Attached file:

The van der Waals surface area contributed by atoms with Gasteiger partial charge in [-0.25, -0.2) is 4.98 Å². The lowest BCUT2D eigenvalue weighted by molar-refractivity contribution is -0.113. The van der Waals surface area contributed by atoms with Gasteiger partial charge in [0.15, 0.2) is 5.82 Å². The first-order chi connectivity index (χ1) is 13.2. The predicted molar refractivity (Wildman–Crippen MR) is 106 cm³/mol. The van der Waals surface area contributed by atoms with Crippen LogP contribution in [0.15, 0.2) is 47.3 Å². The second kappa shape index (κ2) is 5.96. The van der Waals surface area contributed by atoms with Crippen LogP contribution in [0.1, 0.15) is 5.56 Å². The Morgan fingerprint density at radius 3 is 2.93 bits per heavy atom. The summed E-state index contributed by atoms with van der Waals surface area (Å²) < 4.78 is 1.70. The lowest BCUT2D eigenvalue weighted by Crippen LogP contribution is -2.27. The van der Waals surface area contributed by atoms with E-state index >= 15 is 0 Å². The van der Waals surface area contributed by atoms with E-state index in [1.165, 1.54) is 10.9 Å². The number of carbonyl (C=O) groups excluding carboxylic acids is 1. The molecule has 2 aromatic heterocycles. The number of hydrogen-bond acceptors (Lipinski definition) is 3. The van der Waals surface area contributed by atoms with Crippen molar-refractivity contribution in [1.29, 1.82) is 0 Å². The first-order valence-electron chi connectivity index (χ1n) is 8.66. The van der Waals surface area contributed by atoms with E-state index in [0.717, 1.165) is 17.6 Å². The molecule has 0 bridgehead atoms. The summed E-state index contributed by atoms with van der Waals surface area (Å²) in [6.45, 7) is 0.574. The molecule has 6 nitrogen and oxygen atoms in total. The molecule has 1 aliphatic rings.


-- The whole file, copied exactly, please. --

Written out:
The van der Waals surface area contributed by atoms with Gasteiger partial charge in [-0.25, -0.2) is 4.98 Å². The lowest BCUT2D eigenvalue weighted by molar-refractivity contribution is -0.113. The van der Waals surface area contributed by atoms with Gasteiger partial charge in [0.15, 0.2) is 5.82 Å². The first-order chi connectivity index (χ1) is 13.2. The predicted molar refractivity (Wildman–Crippen MR) is 106 cm³/mol. The van der Waals surface area contributed by atoms with Crippen LogP contribution in [0.15, 0.2) is 47.3 Å². The second kappa shape index (κ2) is 5.96. The van der Waals surface area contributed by atoms with Crippen LogP contribution in [0.1, 0.15) is 5.56 Å². The Morgan fingerprint density at radius 3 is 2.93 bits per heavy atom. The summed E-state index contributed by atoms with van der Waals surface area (Å²) < 4.78 is 1.70. The lowest BCUT2D eigenvalue weighted by Crippen LogP contribution is -2.27. The van der Waals surface area contributed by atoms with E-state index >= 15 is 0 Å². The van der Waals surface area contributed by atoms with E-state index in [1.165, 1.54) is 10.9 Å². The number of carbonyl (C=O) groups excluding carboxylic acids is 1. The molecule has 2 aromatic heterocycles. The number of hydrogen-bond acceptors (Lipinski definition) is 3. The van der Waals surface area contributed by atoms with Crippen molar-refractivity contribution in [1.29, 1.82) is 0 Å². The first-order valence-electron chi connectivity index (χ1n) is 8.66. The van der Waals surface area contributed by atoms with E-state index in [0.717, 1.165) is 17.6 Å². The molecule has 0 bridgehead atoms. The summed E-state index contributed by atoms with van der Waals surface area (Å²) in [6.45, 7) is 0.574. The molecule has 6 nitrogen and oxygen atoms in total. The molecule has 1 aliphatic rings.